A new strategy is set to help more people in Wolverhampton get active.

With latest data showing that physical activity levels among both adults and children in Wolverhampton are among the lowest in the country, the city's health and wellbeing board, Wolverhampton Health and Wellbeing Together, has developed a draft Physical Activity Strategy.

It will be presented to members of the council's Cabinet next week (Wednesday 18 October) before being presented to the Health and Wellbeing Together board in due course. To read the draft strategy, please visit Wolverhampton’s Physical Activity Strategy

The draft strategy and associated action plans are designed to inspire and support adults and children to move more and build activity into their daily lives. They focus on four themes:

  • Active Wulfrunians – creating a city where everyone is physically active every day and understands the benefits of being active and how to be active in a way that suits their ability.
  • Active City – creating and promoting suitable activities, programmes and infrastructure which enables residents to engage in regular physical activity that meets their needs.
  • Active Spaces and Places – creating a city where community spaces are enhanced, invested in and protected, and which encourage and promote physical activity.
  • Active Systems – working collaborative as a whole system to create leadership, governance and partnerships that enable practice and protocols to promote physical activity across all sectors.

Councillor Jasbir Jaspal, the City of Wolverhampton Council's Cabinet Member for Adults and Wellbeing, said: "Whatever your age, there's strong scientific evidence that being physically active can help you lead a healthier and happier life and reduce your risk of developing major illnesses like coronary heart disease, stroke, type 2 diabetes and cancer.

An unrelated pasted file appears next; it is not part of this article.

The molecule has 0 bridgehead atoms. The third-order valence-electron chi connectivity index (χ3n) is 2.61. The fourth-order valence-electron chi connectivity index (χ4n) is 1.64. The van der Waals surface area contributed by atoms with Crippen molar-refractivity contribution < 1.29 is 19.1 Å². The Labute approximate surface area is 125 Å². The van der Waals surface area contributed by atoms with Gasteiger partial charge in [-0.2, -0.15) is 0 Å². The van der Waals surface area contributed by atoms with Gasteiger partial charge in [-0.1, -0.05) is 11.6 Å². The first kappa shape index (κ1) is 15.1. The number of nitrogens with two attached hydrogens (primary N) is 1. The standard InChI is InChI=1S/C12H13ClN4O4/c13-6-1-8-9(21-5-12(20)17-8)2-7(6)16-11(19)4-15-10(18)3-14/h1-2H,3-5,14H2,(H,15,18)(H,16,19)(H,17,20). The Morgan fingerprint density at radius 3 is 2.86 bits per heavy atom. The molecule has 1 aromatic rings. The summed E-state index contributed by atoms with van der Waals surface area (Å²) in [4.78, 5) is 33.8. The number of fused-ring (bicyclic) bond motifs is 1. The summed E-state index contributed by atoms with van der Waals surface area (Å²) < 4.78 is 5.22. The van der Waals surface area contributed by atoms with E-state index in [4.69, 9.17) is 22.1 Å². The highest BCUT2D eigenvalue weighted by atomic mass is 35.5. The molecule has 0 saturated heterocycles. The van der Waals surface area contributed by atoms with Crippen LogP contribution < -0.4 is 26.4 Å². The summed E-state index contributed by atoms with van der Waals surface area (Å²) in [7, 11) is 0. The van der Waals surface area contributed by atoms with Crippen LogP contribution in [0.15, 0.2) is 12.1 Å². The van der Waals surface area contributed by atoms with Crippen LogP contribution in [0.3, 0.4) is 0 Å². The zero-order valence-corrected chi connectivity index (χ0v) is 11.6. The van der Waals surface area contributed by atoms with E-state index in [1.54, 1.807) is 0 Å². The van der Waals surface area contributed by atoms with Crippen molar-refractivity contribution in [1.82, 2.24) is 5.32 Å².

"Research shows that it can also boost your self esteem, mood, sleep quality and energy levels, as well as reducing your risk of stress, depression and dementia.

"Being physically active is the miracle cure we've always had available to us, but too many people in our city are not taking their recommended dose – and their health is now suffering as a result.

"We also recognise that being healthy and feeling good is about more than simply not being ill; lots of different factors shape our health and wellbeing – where we live, our education, income, the type of job we do, our lifestyles, access to green spaces, and the connections we have with other people.

"But we can change that. Together, we can create an environment where our residents can live longer, healthier and more active lives, and where every child in the city has the best start in life.

"We will do this by working in partnership with health and social care, the voluntary sector, faith and community groups, businesses, education and delivery partners and by listening to local people, understanding their experiences, and making decisions informed by health data from our local population.

"We will also continue to support those who take part in regular sport and physical activity to carry on doing so, and back our city's wonderful clubs and other organisations who deliver a fantastic range of opportunities for our residents.

"This is an exciting chance for stakeholders to work together to make Wolverhampton a city that helps its residents to get moving more, and to enjoy the many benefits that enjoying an active lifestyle can offer."

To measure the impact of the strategy, levels of inactivity in Wolverhampton will be monitored over time using national, regional and local indicators with an ambition to have physical inactivity levels in line with regional levels by 2030.